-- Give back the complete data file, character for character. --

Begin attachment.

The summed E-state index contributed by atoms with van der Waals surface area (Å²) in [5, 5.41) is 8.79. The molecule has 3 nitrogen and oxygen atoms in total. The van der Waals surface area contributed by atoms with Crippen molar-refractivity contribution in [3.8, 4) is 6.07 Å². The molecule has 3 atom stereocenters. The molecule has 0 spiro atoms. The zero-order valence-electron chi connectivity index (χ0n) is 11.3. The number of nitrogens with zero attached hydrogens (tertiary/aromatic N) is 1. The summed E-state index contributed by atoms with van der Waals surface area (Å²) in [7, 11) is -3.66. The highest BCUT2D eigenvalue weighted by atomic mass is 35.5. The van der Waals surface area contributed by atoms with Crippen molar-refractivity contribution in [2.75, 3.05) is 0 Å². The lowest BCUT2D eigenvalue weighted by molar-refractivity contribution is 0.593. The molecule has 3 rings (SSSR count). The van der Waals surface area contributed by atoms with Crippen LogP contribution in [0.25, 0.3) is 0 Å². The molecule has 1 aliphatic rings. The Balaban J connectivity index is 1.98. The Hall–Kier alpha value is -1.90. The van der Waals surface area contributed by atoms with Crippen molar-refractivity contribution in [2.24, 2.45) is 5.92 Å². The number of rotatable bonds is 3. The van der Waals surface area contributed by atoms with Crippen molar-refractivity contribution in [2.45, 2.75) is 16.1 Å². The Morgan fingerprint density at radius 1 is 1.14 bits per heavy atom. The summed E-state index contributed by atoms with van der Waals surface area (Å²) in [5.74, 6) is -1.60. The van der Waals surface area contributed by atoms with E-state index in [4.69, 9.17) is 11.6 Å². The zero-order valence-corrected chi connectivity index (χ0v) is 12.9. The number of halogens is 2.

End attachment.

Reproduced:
The summed E-state index contributed by atoms with van der Waals surface area (Å²) in [5, 5.41) is 8.79. The molecule has 3 nitrogen and oxygen atoms in total. The van der Waals surface area contributed by atoms with Crippen molar-refractivity contribution in [3.8, 4) is 6.07 Å². The molecule has 3 atom stereocenters. The molecule has 0 spiro atoms. The zero-order valence-electron chi connectivity index (χ0n) is 11.3. The number of nitrogens with zero attached hydrogens (tertiary/aromatic N) is 1. The summed E-state index contributed by atoms with van der Waals surface area (Å²) in [7, 11) is -3.66. The highest BCUT2D eigenvalue weighted by atomic mass is 35.5. The van der Waals surface area contributed by atoms with Crippen molar-refractivity contribution in [2.75, 3.05) is 0 Å². The lowest BCUT2D eigenvalue weighted by molar-refractivity contribution is 0.593. The molecule has 3 rings (SSSR count). The van der Waals surface area contributed by atoms with Crippen LogP contribution in [0.25, 0.3) is 0 Å². The molecule has 1 aliphatic rings. The Balaban J connectivity index is 1.98. The Hall–Kier alpha value is -1.90. The van der Waals surface area contributed by atoms with Crippen molar-refractivity contribution in [2.24, 2.45) is 5.92 Å². The number of rotatable bonds is 3. The van der Waals surface area contributed by atoms with Crippen molar-refractivity contribution in [2.45, 2.75) is 16.1 Å². The Morgan fingerprint density at radius 1 is 1.14 bits per heavy atom. The summed E-state index contributed by atoms with van der Waals surface area (Å²) in [5.74, 6) is -1.60. The van der Waals surface area contributed by atoms with E-state index in [4.69, 9.17) is 11.6 Å². The zero-order valence-corrected chi connectivity index (χ0v) is 12.9. The number of halogens is 2.